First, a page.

Reacting to RF interference

RF interference has some notable characteristics: amplitude, frequency width, and airtime utilization. It’s pretty normal among Wi-Fi infrastructure systems for an AP to continually measure RF interference and then react, if necessary, by changing channel. Whether the AP reacts or not is based on threshold values set by the manufacturer, and when the AP reacts is often configurable by the administrator.

With this information as a baseline, it’s the “measure RF interference” part that I’d like to address. Most systems today measure RF interference based on amplitude and frequency width, but the more sophisticated systems also look closely at airtime utilization.

When speaking in “spectrum analysis” terms, you might hear the related lingo “Duty Cycle.” When a device is transmitting all of the time (never takes a break), it is said to have 100% duty cycle. While 802.11 devices aren’t allowed to have 100% duty cycle (because they must receive acknowledgements, listen before they speak, and only get to transmit a small amount of data before relinquishing the channel).

It takes a group of very active clients to push channel utilization to very high numbers. It usually takes non-802.11 devices, that continually transmit at high power, to completely kill a channel. Below is an example of an OFDM-based Wi-Fi device configured to transmit random data at high power continually, ignoring 802.11 rules. This shows 100% duty cycle and use of all of a channel’s airtime.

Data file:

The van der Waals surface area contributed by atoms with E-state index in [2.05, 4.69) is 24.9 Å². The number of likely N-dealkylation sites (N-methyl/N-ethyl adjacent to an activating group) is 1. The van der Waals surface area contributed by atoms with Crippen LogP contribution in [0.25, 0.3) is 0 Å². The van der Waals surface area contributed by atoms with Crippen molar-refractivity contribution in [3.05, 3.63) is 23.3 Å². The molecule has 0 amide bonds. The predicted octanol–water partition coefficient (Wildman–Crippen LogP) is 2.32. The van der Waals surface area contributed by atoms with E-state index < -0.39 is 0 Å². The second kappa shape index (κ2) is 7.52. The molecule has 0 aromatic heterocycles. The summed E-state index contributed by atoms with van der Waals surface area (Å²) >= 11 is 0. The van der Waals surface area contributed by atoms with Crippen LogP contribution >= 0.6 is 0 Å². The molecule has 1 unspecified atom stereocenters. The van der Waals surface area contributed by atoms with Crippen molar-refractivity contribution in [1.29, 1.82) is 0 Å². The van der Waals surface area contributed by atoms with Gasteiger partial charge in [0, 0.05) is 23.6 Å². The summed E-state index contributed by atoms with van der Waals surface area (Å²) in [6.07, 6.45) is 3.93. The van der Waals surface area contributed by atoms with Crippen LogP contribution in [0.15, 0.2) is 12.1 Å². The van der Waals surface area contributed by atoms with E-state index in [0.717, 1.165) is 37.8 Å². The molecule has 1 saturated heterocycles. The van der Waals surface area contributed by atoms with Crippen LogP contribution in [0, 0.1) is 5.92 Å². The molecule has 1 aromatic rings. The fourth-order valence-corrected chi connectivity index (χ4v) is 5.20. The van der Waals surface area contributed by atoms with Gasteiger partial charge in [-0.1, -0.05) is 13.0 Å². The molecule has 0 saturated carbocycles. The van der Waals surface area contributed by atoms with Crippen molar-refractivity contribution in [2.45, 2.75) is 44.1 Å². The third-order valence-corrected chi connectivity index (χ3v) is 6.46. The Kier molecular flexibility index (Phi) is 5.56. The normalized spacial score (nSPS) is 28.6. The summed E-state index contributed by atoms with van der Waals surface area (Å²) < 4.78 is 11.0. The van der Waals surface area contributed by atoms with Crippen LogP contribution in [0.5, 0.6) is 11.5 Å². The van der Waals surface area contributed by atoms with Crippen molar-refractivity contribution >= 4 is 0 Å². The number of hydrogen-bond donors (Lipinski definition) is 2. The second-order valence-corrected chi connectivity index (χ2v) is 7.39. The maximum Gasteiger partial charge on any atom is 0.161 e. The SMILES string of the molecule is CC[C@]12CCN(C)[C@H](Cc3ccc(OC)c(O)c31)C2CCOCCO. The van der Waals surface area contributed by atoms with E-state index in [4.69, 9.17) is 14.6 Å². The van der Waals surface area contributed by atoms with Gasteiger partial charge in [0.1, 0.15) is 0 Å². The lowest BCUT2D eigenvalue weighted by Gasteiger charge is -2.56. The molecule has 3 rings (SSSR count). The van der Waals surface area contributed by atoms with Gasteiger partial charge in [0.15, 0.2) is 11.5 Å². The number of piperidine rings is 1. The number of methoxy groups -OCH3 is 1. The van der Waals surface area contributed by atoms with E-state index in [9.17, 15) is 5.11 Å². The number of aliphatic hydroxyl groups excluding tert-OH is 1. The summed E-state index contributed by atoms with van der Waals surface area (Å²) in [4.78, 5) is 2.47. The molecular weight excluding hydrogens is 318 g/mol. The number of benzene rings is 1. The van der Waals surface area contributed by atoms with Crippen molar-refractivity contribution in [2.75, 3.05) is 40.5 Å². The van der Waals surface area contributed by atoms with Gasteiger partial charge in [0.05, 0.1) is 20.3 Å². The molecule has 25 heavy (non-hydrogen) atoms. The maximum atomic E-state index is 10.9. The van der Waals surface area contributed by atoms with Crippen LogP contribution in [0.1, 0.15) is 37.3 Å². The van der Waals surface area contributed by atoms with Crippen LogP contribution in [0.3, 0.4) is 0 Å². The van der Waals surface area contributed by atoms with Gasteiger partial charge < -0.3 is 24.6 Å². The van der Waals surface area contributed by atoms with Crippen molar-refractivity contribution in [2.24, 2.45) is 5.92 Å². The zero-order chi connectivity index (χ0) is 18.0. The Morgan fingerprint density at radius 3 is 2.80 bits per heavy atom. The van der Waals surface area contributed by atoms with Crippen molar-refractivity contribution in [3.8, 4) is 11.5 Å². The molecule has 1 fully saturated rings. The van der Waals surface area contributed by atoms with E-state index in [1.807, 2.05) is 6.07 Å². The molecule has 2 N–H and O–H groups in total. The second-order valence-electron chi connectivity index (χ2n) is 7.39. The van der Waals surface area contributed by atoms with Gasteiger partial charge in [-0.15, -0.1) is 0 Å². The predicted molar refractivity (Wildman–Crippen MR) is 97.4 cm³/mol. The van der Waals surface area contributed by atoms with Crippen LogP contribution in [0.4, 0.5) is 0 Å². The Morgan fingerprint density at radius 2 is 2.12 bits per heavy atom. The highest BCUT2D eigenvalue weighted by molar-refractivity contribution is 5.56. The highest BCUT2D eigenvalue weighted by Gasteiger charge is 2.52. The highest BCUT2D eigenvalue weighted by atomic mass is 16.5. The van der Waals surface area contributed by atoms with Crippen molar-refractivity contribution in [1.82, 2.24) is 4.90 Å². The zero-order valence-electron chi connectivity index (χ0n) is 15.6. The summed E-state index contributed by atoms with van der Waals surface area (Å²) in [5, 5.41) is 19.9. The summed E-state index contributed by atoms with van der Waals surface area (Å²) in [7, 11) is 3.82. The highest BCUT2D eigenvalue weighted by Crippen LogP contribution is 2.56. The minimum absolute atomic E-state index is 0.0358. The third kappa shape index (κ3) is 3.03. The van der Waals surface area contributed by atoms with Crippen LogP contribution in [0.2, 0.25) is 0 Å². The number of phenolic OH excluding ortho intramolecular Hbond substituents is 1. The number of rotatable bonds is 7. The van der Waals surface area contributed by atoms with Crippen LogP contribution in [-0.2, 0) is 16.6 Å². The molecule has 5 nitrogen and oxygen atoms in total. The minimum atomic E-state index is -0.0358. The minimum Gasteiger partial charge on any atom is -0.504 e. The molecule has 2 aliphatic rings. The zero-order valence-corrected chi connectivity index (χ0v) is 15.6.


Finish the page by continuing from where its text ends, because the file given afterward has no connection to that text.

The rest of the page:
It’s entirely possible to have a hideous-looking (on a spectrum analyzer) RF interference source that isn’t negatively impacting your AP’s performance all that much due to a minimal amount of airtime usage. I think I’m stating the obvious when I say that we don’t want unnecessary AP channel changes due to how it affects applications.

Wi-Fi is surprisingly resilient. Of course, it ought to be with all of the overhead built into the PHY and MAC layers of the protocol! With Bluetooth, Zigbee, cordless phones, security cameras, microwave ovens, and a dozen other common device types living in the 2.4 GHz band, Wi-Fi usually continues to crank away so long as there is sufficient airtime left on the channel.

The worst real-world interference source I’ve witnessed in my tenure as Wi-Fi Geek has been 2.4 GHz security cameras that use 100% of the airtime on 2.4 GHz channels. I’ve seen low-power units and high-power units, but all of them cause channel death due to airtime consumption.

Anybody want to share additional information along these lines?

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Devin Akin is Chief Wi-Fi Architect at Aerohive. Devin has over 10 years in the wireless LAN market and over 15 years in information technology. Devin's background includes working as a network design engineer for EarthLink, AT&T/BellSouth, Foundry Networks, and Sentinel Technologies as well as working as an RF engineer in the US Army. He has authored and edited several books with Wiley-Sybex and McGraw-Hill and holds some of the industry's most esteemed certifications, including CWNE, MCNE, MCSE, CCNP, CCDP, CCSP, and INFOSEC. He is considered an authority on Wi-Fi.